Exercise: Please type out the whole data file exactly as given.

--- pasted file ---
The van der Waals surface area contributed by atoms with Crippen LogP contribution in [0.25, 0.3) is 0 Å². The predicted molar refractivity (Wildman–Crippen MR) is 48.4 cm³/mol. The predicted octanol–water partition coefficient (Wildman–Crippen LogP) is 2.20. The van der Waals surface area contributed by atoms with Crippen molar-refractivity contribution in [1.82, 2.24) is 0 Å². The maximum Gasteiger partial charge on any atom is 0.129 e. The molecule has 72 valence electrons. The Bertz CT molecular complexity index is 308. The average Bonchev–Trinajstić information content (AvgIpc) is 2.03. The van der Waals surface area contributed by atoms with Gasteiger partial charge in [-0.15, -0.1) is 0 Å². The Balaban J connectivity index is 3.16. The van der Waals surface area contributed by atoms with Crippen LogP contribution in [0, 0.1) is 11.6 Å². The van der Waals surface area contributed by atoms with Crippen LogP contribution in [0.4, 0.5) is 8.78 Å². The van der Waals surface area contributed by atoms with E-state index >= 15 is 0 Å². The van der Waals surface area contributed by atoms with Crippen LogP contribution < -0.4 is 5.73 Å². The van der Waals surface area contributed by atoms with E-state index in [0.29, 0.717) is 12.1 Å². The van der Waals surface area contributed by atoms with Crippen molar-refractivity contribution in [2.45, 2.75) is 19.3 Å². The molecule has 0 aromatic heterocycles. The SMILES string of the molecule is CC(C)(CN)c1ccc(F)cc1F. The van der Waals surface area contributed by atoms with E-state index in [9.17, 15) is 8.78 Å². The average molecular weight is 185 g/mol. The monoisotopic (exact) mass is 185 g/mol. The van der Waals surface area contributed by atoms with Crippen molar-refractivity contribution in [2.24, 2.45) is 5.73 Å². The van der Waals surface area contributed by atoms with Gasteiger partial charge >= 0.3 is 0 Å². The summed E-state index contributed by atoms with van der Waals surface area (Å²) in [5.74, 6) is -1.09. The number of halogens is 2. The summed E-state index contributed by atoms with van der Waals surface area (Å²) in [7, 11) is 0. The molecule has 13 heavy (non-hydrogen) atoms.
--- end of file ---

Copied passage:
The van der Waals surface area contributed by atoms with Crippen LogP contribution in [0.25, 0.3) is 0 Å². The predicted molar refractivity (Wildman–Crippen MR) is 48.4 cm³/mol. The predicted octanol–water partition coefficient (Wildman–Crippen LogP) is 2.20. The van der Waals surface area contributed by atoms with Crippen molar-refractivity contribution in [1.82, 2.24) is 0 Å². The maximum Gasteiger partial charge on any atom is 0.129 e. The molecule has 72 valence electrons. The Bertz CT molecular complexity index is 308. The average Bonchev–Trinajstić information content (AvgIpc) is 2.03. The van der Waals surface area contributed by atoms with Gasteiger partial charge in [-0.15, -0.1) is 0 Å². The Balaban J connectivity index is 3.16. The van der Waals surface area contributed by atoms with Crippen LogP contribution in [0, 0.1) is 11.6 Å². The van der Waals surface area contributed by atoms with Crippen LogP contribution in [0.4, 0.5) is 8.78 Å². The van der Waals surface area contributed by atoms with E-state index >= 15 is 0 Å². The van der Waals surface area contributed by atoms with Crippen LogP contribution < -0.4 is 5.73 Å². The van der Waals surface area contributed by atoms with E-state index in [0.29, 0.717) is 12.1 Å². The van der Waals surface area contributed by atoms with Crippen molar-refractivity contribution in [2.45, 2.75) is 19.3 Å². The molecule has 0 aromatic heterocycles. The SMILES string of the molecule is CC(C)(CN)c1ccc(F)cc1F. The van der Waals surface area contributed by atoms with E-state index in [9.17, 15) is 8.78 Å². The average molecular weight is 185 g/mol. The monoisotopic (exact) mass is 185 g/mol. The van der Waals surface area contributed by atoms with Crippen molar-refractivity contribution in [2.24, 2.45) is 5.73 Å². The van der Waals surface area contributed by atoms with Gasteiger partial charge >= 0.3 is 0 Å². The summed E-state index contributed by atoms with van der Waals surface area (Å²) in [5.74, 6) is -1.09. The number of halogens is 2. The summed E-state index contributed by atoms with van der Waals surface area (Å²) in [7, 11) is 0. The molecule has 13 heavy (non-hydrogen) atoms.